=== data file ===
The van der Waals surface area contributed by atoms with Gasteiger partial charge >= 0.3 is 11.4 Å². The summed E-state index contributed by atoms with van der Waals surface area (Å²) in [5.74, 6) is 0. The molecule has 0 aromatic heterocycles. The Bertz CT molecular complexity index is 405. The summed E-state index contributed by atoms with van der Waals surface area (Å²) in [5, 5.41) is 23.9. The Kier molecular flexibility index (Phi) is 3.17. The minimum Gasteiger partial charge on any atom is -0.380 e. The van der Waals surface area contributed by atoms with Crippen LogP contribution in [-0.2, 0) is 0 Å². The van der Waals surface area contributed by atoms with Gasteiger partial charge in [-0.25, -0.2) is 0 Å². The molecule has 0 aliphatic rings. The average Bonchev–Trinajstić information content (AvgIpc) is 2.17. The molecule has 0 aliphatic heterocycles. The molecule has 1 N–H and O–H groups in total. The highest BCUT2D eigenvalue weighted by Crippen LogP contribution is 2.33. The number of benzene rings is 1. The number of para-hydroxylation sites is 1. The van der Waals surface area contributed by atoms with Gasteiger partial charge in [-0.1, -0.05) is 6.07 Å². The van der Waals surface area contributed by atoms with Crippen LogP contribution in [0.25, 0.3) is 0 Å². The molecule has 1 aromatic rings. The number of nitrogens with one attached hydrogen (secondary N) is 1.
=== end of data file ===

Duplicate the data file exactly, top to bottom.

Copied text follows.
The van der Waals surface area contributed by atoms with Gasteiger partial charge >= 0.3 is 11.4 Å². The summed E-state index contributed by atoms with van der Waals surface area (Å²) in [5.74, 6) is 0. The molecule has 0 aromatic heterocycles. The Bertz CT molecular complexity index is 405. The summed E-state index contributed by atoms with van der Waals surface area (Å²) in [5, 5.41) is 23.9. The Kier molecular flexibility index (Phi) is 3.17. The minimum Gasteiger partial charge on any atom is -0.380 e. The van der Waals surface area contributed by atoms with Crippen LogP contribution in [-0.2, 0) is 0 Å². The van der Waals surface area contributed by atoms with Gasteiger partial charge in [-0.25, -0.2) is 0 Å². The molecule has 0 aliphatic rings. The average Bonchev–Trinajstić information content (AvgIpc) is 2.17. The molecule has 0 aliphatic heterocycles. The molecule has 1 N–H and O–H groups in total. The highest BCUT2D eigenvalue weighted by Crippen LogP contribution is 2.33. The number of benzene rings is 1. The number of para-hydroxylation sites is 1. The van der Waals surface area contributed by atoms with Gasteiger partial charge in [-0.1, -0.05) is 6.07 Å². The van der Waals surface area contributed by atoms with Crippen LogP contribution in [0.25, 0.3) is 0 Å². The molecule has 1 aromatic rings. The number of nitrogens with one attached hydrogen (secondary N) is 1.